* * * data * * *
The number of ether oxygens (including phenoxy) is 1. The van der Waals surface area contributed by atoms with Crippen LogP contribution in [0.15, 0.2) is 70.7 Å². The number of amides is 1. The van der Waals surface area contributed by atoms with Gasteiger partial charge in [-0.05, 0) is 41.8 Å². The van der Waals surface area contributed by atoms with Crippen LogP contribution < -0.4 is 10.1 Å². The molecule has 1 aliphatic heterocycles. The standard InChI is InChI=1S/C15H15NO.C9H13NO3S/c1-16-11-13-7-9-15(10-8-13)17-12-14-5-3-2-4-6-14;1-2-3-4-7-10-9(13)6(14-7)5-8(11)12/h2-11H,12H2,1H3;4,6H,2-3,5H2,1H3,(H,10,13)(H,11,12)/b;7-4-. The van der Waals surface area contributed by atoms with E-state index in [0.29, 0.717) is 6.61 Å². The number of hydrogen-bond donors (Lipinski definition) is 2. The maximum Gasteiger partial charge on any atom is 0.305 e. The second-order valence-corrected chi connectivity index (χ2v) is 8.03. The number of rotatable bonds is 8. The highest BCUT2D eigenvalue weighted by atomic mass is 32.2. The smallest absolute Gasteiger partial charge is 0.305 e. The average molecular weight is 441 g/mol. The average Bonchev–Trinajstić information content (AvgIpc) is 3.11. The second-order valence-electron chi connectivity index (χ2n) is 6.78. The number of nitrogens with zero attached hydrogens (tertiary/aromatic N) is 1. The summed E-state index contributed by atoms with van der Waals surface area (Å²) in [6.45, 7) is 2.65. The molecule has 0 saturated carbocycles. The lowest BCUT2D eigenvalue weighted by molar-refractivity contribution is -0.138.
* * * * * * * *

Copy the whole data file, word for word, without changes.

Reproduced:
The number of ether oxygens (including phenoxy) is 1. The van der Waals surface area contributed by atoms with Crippen LogP contribution in [0.15, 0.2) is 70.7 Å². The number of amides is 1. The van der Waals surface area contributed by atoms with Gasteiger partial charge in [-0.05, 0) is 41.8 Å². The van der Waals surface area contributed by atoms with Crippen LogP contribution < -0.4 is 10.1 Å². The molecule has 1 aliphatic heterocycles. The standard InChI is InChI=1S/C15H15NO.C9H13NO3S/c1-16-11-13-7-9-15(10-8-13)17-12-14-5-3-2-4-6-14;1-2-3-4-7-10-9(13)6(14-7)5-8(11)12/h2-11H,12H2,1H3;4,6H,2-3,5H2,1H3,(H,10,13)(H,11,12)/b;7-4-. The van der Waals surface area contributed by atoms with E-state index in [0.29, 0.717) is 6.61 Å². The number of hydrogen-bond donors (Lipinski definition) is 2. The maximum Gasteiger partial charge on any atom is 0.305 e. The second-order valence-corrected chi connectivity index (χ2v) is 8.03. The number of rotatable bonds is 8. The highest BCUT2D eigenvalue weighted by atomic mass is 32.2. The smallest absolute Gasteiger partial charge is 0.305 e. The average molecular weight is 441 g/mol. The average Bonchev–Trinajstić information content (AvgIpc) is 3.11. The second-order valence-electron chi connectivity index (χ2n) is 6.78. The number of nitrogens with zero attached hydrogens (tertiary/aromatic N) is 1. The summed E-state index contributed by atoms with van der Waals surface area (Å²) in [6.45, 7) is 2.65. The molecule has 0 saturated carbocycles. The lowest BCUT2D eigenvalue weighted by molar-refractivity contribution is -0.138.